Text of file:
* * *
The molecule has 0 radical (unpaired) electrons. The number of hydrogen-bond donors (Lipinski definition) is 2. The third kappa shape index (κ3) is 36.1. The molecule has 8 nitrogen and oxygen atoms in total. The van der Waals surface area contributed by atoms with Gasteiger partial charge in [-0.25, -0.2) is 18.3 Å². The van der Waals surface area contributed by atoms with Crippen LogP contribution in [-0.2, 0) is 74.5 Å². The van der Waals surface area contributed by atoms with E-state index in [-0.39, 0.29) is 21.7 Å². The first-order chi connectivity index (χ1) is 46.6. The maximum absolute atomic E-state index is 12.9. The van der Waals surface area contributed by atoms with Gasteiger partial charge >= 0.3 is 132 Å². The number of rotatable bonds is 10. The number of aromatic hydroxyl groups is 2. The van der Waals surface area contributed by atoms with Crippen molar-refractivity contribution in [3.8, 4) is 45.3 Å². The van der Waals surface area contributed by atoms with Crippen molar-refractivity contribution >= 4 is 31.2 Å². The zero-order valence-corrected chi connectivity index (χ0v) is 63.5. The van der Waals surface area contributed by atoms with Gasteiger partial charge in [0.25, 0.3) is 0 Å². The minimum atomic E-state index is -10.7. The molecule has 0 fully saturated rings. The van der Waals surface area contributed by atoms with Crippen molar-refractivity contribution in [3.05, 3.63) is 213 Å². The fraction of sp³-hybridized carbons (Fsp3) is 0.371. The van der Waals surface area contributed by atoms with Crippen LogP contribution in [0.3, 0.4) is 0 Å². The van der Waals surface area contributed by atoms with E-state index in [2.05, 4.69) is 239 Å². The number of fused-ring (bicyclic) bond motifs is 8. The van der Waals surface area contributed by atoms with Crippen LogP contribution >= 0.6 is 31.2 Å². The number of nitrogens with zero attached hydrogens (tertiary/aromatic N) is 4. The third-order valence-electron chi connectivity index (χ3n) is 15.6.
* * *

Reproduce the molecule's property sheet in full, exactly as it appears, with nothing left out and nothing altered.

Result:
The molecule has 0 radical (unpaired) electrons. The number of hydrogen-bond donors (Lipinski definition) is 2. The third kappa shape index (κ3) is 36.1. The molecule has 8 nitrogen and oxygen atoms in total. The van der Waals surface area contributed by atoms with Gasteiger partial charge in [-0.25, -0.2) is 18.3 Å². The van der Waals surface area contributed by atoms with Crippen LogP contribution in [-0.2, 0) is 74.5 Å². The van der Waals surface area contributed by atoms with E-state index in [-0.39, 0.29) is 21.7 Å². The first-order chi connectivity index (χ1) is 46.6. The maximum absolute atomic E-state index is 12.9. The van der Waals surface area contributed by atoms with Gasteiger partial charge >= 0.3 is 132 Å². The number of rotatable bonds is 10. The number of aromatic hydroxyl groups is 2. The van der Waals surface area contributed by atoms with Crippen molar-refractivity contribution in [3.8, 4) is 45.3 Å². The van der Waals surface area contributed by atoms with Crippen molar-refractivity contribution >= 4 is 31.2 Å². The zero-order valence-corrected chi connectivity index (χ0v) is 63.5. The van der Waals surface area contributed by atoms with Gasteiger partial charge in [0.25, 0.3) is 0 Å². The minimum atomic E-state index is -10.7. The molecule has 0 fully saturated rings. The van der Waals surface area contributed by atoms with Crippen molar-refractivity contribution in [3.05, 3.63) is 213 Å². The fraction of sp³-hybridized carbons (Fsp3) is 0.371. The van der Waals surface area contributed by atoms with Crippen LogP contribution in [0.3, 0.4) is 0 Å². The van der Waals surface area contributed by atoms with E-state index in [2.05, 4.69) is 239 Å². The number of fused-ring (bicyclic) bond motifs is 8. The van der Waals surface area contributed by atoms with Crippen LogP contribution >= 0.6 is 31.2 Å². The number of nitrogens with zero attached hydrogens (tertiary/aromatic N) is 4. The third-order valence-electron chi connectivity index (χ3n) is 15.6.